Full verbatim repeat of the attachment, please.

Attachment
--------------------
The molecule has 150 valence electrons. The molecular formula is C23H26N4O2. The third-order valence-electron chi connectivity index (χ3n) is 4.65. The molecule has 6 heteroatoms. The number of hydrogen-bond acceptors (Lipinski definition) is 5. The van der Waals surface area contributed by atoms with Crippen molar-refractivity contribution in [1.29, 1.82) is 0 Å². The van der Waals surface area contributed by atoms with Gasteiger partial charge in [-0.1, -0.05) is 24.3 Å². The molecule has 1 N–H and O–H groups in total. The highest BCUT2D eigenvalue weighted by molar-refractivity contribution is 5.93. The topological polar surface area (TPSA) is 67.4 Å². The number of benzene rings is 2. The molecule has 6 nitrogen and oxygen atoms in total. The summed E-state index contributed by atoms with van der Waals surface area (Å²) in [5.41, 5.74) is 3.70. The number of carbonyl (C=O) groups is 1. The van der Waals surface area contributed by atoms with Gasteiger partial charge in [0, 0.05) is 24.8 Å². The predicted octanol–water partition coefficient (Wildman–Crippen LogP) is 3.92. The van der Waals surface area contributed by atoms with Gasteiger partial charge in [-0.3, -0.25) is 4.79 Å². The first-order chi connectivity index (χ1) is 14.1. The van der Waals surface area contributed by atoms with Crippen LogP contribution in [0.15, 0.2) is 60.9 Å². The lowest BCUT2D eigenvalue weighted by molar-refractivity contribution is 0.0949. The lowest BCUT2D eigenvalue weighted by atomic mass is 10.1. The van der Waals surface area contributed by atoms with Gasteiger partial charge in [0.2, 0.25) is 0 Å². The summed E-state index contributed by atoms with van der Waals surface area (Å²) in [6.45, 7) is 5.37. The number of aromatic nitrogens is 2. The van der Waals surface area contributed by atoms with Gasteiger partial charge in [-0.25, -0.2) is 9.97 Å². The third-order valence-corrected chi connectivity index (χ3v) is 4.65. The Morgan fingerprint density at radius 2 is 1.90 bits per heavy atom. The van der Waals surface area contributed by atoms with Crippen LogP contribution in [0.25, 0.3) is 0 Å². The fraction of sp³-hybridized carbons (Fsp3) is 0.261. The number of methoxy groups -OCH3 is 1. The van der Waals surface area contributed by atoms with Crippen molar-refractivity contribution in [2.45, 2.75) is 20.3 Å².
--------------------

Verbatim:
The molecule has 150 valence electrons. The molecular formula is C23H26N4O2. The third-order valence-electron chi connectivity index (χ3n) is 4.65. The molecule has 6 heteroatoms. The number of hydrogen-bond acceptors (Lipinski definition) is 5. The van der Waals surface area contributed by atoms with Crippen molar-refractivity contribution in [1.29, 1.82) is 0 Å². The van der Waals surface area contributed by atoms with Gasteiger partial charge in [-0.1, -0.05) is 24.3 Å². The molecule has 1 N–H and O–H groups in total. The highest BCUT2D eigenvalue weighted by molar-refractivity contribution is 5.93. The topological polar surface area (TPSA) is 67.4 Å². The number of benzene rings is 2. The molecule has 6 nitrogen and oxygen atoms in total. The summed E-state index contributed by atoms with van der Waals surface area (Å²) in [5.41, 5.74) is 3.70. The number of carbonyl (C=O) groups is 1. The van der Waals surface area contributed by atoms with Gasteiger partial charge in [0, 0.05) is 24.8 Å². The predicted octanol–water partition coefficient (Wildman–Crippen LogP) is 3.92. The van der Waals surface area contributed by atoms with Gasteiger partial charge in [-0.3, -0.25) is 4.79 Å². The first-order chi connectivity index (χ1) is 14.1. The van der Waals surface area contributed by atoms with Crippen LogP contribution in [0.15, 0.2) is 60.9 Å². The lowest BCUT2D eigenvalue weighted by molar-refractivity contribution is 0.0949. The lowest BCUT2D eigenvalue weighted by atomic mass is 10.1. The van der Waals surface area contributed by atoms with Gasteiger partial charge in [0.2, 0.25) is 0 Å². The summed E-state index contributed by atoms with van der Waals surface area (Å²) in [6.45, 7) is 5.37. The number of aromatic nitrogens is 2. The van der Waals surface area contributed by atoms with Gasteiger partial charge in [-0.25, -0.2) is 9.97 Å². The third-order valence-corrected chi connectivity index (χ3v) is 4.65. The Morgan fingerprint density at radius 2 is 1.90 bits per heavy atom. The van der Waals surface area contributed by atoms with Crippen LogP contribution in [0.25, 0.3) is 0 Å². The fraction of sp³-hybridized carbons (Fsp3) is 0.261. The number of methoxy groups -OCH3 is 1. The van der Waals surface area contributed by atoms with Crippen molar-refractivity contribution in [2.45, 2.75) is 20.3 Å².